But Davis has not always displayed such flexibility. With gas prices soaring and the Middle East increasingly unstable, offshore drilling has resurfaced with gusto this year. Support has never been greater for the idea of expanding gulf drilling to the waters off Florida.
Only two days before a House vote, Davis and others refused to budge to the changing political reality. The House voted in late June to allow rigs as close as 50 miles offshore. Davis’ intransigence was seen by some as aimed at scoring points in his bid for governor while hurting the Florida delegation’s chances for negotiating a better deal.
“He played no active role in the negotiations,” said Rep. Adam Putnam, R-Bartow. “Anything we could have done to bring on more Democrats would have given us additional leverage to create a better deal for Florida.”
Davis’ higher aspirations also were called into question during his July 2005 vote against the Central American Free Trade Agreement. He had long been an advocate of free trade, so the move seemed to some a political calculation to secure union support. Davis declared he was running for governor in February of that year.
Davis said it was a difficult decision, but he feared CAFTA countries would not be accountable for enforcement of labor and environmental laws. In an interview this month, he acknowledged the legislation has some benefits for Florida, which exports billions to CAFTA countries, but said he stands by his vote. The vote drew praise from the Florida AFL-CIO, but Davis did not get its endorsement this year (nor did his opponent state Sen. Rod Smith. The union let local chapters make their own call).
Today, Davis’ stump speech reflects his personality — earnest and detailed, seldom flashy. With one exception: Terri Schiavo. It is one of his most aggressive talking points; at times, he seems swept up in his own fervor, boldly declaring his actions the “beginning of the end of the Bush administration’s stranglehold on our freedom.”
He was campaigning in Pasco County the day before Palm Sunday last year when he got a message about the impending House vote to intervene in the case. “And I got on the plane the next morning and I went to Washington.’’ He says he was advised by party colleagues to steer clear of the matter, which had Christian conservatives up in arms.
But Davis and other Democrats persisted and got the Republican leadership to hold a debate at 9 p.m. instead of midnight. “I was amazed,” Wasserman Shultz said. “He had already declared for governor and there had been no polling on the issue. The path of least resistance for him would have been to stay home.”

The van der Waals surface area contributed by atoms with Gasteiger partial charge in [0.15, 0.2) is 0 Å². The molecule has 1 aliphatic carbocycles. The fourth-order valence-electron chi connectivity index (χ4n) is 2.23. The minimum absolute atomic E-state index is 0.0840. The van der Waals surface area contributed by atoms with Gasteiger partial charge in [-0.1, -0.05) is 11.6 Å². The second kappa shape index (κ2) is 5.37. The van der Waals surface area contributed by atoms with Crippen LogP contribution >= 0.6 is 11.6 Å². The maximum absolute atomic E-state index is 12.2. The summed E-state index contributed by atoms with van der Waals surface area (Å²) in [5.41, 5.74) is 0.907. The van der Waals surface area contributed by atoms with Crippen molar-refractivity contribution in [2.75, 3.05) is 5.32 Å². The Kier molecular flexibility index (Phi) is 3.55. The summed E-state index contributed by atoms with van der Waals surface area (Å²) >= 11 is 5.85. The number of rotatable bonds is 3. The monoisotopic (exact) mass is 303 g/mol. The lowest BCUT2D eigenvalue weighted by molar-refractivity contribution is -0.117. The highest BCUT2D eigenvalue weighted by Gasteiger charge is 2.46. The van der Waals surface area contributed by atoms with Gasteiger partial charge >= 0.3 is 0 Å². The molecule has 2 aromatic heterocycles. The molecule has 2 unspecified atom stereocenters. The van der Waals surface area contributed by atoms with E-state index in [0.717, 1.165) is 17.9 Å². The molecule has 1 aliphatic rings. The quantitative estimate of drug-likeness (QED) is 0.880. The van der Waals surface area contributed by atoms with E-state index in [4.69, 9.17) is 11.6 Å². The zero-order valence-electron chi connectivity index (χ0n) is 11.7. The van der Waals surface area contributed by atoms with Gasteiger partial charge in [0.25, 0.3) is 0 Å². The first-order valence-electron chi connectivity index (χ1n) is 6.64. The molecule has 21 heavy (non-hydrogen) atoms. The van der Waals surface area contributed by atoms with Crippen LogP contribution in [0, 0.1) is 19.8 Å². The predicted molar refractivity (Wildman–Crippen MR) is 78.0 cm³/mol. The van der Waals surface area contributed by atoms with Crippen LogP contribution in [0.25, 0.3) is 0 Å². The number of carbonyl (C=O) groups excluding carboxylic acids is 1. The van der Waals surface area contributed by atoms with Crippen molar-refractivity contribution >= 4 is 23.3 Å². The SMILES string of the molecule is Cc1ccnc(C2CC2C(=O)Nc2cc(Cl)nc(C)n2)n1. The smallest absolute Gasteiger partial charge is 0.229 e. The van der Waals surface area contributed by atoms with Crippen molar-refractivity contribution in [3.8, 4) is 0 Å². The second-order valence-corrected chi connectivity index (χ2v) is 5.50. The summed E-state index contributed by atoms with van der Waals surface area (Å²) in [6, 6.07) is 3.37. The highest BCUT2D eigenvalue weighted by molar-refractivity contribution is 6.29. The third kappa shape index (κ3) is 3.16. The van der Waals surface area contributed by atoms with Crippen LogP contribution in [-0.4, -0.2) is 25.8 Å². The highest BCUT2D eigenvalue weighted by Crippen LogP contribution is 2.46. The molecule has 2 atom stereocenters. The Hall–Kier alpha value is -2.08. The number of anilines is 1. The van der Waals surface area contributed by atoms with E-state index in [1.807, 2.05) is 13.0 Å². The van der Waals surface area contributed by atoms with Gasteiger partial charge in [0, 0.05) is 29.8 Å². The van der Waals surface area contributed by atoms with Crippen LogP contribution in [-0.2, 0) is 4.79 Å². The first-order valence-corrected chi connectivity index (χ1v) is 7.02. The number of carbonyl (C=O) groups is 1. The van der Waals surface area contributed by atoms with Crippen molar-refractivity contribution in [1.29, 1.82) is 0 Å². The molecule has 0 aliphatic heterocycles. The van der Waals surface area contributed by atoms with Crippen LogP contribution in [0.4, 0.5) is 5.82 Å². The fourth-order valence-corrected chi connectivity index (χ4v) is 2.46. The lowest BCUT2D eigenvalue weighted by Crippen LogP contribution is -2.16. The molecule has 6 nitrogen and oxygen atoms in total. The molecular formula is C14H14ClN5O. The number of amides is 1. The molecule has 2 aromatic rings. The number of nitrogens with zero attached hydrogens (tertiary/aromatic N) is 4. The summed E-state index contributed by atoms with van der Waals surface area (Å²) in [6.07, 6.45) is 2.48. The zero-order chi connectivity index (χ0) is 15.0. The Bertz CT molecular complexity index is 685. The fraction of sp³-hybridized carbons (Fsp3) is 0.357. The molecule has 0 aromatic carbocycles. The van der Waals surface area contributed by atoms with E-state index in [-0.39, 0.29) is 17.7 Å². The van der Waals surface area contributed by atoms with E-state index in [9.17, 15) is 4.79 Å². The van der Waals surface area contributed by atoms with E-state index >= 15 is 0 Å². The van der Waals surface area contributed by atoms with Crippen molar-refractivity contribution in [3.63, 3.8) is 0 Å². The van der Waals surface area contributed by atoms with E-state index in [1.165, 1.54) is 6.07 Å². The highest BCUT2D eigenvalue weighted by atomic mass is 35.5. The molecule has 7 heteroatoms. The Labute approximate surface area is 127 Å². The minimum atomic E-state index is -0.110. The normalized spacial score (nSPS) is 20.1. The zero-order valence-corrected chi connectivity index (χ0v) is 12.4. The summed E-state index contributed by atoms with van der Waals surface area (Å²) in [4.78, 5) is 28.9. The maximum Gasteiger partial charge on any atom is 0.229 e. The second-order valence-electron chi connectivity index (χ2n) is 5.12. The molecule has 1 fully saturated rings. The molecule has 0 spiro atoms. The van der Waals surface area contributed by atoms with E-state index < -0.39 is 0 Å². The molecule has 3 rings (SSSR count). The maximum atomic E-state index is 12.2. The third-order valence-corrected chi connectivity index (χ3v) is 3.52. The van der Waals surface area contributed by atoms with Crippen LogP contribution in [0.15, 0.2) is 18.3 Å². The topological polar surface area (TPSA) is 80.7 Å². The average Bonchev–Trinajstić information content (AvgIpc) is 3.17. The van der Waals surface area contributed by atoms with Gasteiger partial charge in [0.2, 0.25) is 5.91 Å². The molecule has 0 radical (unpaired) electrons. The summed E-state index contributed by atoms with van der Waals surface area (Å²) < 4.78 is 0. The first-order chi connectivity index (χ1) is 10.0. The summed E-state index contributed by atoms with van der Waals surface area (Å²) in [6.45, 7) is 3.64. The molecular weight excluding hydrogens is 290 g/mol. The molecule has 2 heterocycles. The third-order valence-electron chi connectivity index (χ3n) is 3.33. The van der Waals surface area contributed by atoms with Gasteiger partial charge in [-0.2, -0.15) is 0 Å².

Davis entered politics in a crowd. Just like his congressional run years later, his first crack at a state House seat in 1988 came amid a crowded field of candidates. He was a 30-year-old lawyer, determined to follow the public service of his grandfather, Cody Fowler.
Surprising almost everyone but himself, Davis won state House District 64 on a diet of relentless door-to-door politics and fundraising.
As a state House member, he emerged as a leader on environmental and education issues, known for meticulous preparation. In 1990, he won the Allen Morris Award as most promising first-term member. “He was about as close to an intellectual as you could be,” said former state Rep. Carl Carpenter of Plant City, who sat next to Davis.
His focus on the arcane came out on complex issues such as energy. In 1992, Davis got hold of an insider report on how many power plants were needed to meet the state’s growing demands. So he drafted a bill calling on utilities to offer more conservation measures, offsetting the need for plants. The bill died, but Davis had modest success in getting the Public Service Commission to pass a rule mandating more conservation.
In 1995, incoming House Speaker Peter Rudy Wallace tapped Davis majority leader. It came at a trying time for the Democratic Party because Republicans had begun their ascent. Davis himself barely won re-election against an unknown challenger. Still, the year provided Davis with what he considers one of the biggest accomplishments of his career — class-size reduction.
The idea arose after Eric Draper, staff director in the majority office, complained about how crowded his twin daughters’ first-grade class was at a Tallahassee elementary school. “Jim said, 'Let’s do this,’ ” Draper recalled.
The bill was filed by another member, but Draper and others say Davis was crucial. “Unlike a lot of people, he doesn’t stop to think about who’s going to get the credit or the headline,” Draper said.
The plan set aside tens of millions of dollars to build more classrooms, but was scrapped not long after Jeb Bush became governor in 1998. In 2002, however, then-state Sen. Kendrick Meek put class-size reduction at the forefront with a successful constitutional amendment. (In a twist, Meek has endorsed Davis’ opponent, Smith, who initially opposed amending the constitution.)
One of Wallace’s objectives was to change the culture of Tallahassee with a proposal to bar lawmakers from accepting meals from lobbyists valued at more than $25. Davis had the job of rounding up support. “This change is overdue. I think this change is inevitable,” he said during a floor debate in April 1996. “Change is hard, we know that better than anybody. But I think today is the day to make that step and adopt this change.”
It was one of Davis’ final acts as a state lawmaker, and he went out with a lopsided defeat. In a week, the session was over and he turned his attention to the race for Congress.
Nearly 10 years later, in 2005, Tallahassee lawmakers approved a lobbyist gift ban.